Adding her voice, an erstwhile Minister of Women Affairs and Social Development during the Presidency of Dr Goodluck Jonathan, Iyom Josephine Anenih, opines that:” Facts of history have it that before the colonial masters came to Nigeria; women were important and active players in the governance of their communities. It was not only in the political sphere but in economics and religion. Women were powerful and influential.
They had wealth from trade and industry, and they were high priestesses whose main function was to cleanse the community if any abomination was committed. There was a working system of dual governance where men and women had distinct jurisdictions and spheres of governance for the equitable and democratic governance of the society. The colonial masters came with their wives and mistresses who were not doing any work and our people started emulating them.
“They disempowered both our men and women. The men had the advantage of working in the public service while the women stayed at home as housewives. This persisted for many decades until women started agitating for inclusion in the public sphere.
“Over the years, Nigerian women have played important roles in politics but it has always been a bitter fight before the few that are able to break the barriers emerge. Some women played active roles in the struggle for independence. After independence, a few made it to the House of Chiefs, Senate and House of Representative. After the 4th UN Conference in Beijing, in 1995, there was heightened clamour for more inclusion of women in governance as one of the 12 critical areas of concern.
“Today we have a political space that is monetised, weaponised and arty primaries. Women need a lot of funds which they hardly have. Unlike men, they do not have sponsors and mentors. These two are necessary but more important is legislation to enforce the various protocols like CEDAW and the African Charter which Nigeria is signatory to.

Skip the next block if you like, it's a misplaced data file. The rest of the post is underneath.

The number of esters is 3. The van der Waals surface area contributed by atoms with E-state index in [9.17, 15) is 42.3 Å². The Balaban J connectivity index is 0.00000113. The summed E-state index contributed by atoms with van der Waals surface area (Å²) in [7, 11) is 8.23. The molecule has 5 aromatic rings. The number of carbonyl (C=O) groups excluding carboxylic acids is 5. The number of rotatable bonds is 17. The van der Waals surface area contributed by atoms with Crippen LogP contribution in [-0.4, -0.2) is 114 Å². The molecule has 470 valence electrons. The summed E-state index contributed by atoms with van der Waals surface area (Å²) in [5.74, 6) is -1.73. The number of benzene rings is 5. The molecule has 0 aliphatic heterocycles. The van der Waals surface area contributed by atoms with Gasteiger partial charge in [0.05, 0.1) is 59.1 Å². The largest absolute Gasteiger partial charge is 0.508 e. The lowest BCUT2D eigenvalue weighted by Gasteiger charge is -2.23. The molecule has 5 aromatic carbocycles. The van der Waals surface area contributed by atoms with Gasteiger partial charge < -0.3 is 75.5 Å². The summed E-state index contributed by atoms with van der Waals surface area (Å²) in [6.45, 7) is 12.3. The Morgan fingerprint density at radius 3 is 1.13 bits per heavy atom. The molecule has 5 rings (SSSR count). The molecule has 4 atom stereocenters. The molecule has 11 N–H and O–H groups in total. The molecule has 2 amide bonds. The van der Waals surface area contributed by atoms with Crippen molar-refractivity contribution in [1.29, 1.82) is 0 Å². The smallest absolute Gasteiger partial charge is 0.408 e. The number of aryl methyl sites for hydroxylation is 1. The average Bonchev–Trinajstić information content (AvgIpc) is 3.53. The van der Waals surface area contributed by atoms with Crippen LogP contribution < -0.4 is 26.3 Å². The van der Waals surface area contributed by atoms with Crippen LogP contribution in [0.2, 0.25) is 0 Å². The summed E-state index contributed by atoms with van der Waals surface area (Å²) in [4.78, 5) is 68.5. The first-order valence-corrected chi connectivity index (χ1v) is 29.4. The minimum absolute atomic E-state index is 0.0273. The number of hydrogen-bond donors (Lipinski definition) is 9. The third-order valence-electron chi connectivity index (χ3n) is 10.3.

according to Ambassador Nkoyo Togo, characterised by ‘toxic masculinity’. What women contend with now is the mindset that women cannot lead men. Getting nominated by the political parties is a herculean task because of the high cost of going through the party primaries. Women need a lot of funds which they hardly have. Unlike men, they do not have sponsors and mentors. These two are necessary but more important is legislation to enforce the various protocols like CEDAW and the African Charter which Nigeria is signatory to.
“Refusing to domesticate these protocols and conventions makes it difficult for women to use legal means for their enforcement. For example in Kenya, last week, the Supreme Court advised the president to order the dissolution of parliament because they did not adhere to the provision of the constitution that provided for the two third gender rule.
“Women have to take the bull by the horn now and stop expecting men to ‘allow them space’. Women need to be financially stable before venturing into politics. Women can raise funds for willing women who are ready to serve. They should get involved in party structures. Starting at the grassroots is a good place to start.
Women at the grassroots can be mobilised to vote for women. When they manage to get to the top, they should endeavour to pull others up and build a support base. They have to build a critical mass of loyal supporters to vote for them. Women do vote for women when they are convinced that the women do not want to use them and dump them, but will ‘carry them along’. There is no need to have gender parity in politics. Without women in politics, we cannot build a nation”.
In the 21st century Nigeria, it is evident that the struggle is yet to be over but the fact remains that Nigerian women are today breaking the jinx and venturing into areas ” once seen as sacred and reserved for men”.
Just like it is shown by these eminent Nigerian women worthy to be valourised; whose astute professionalism rings of competence grandeur in governance, Chief Mrs Ebelechukwu Obiano has exemplified her representation of the womenfolk in her women friendly programmes. Others are Ngozi Okonjo-Iweala, Folunrusho Alakija, Dora Akunyili, Onyeka Onwenu, Genevieve Nnaji, among others.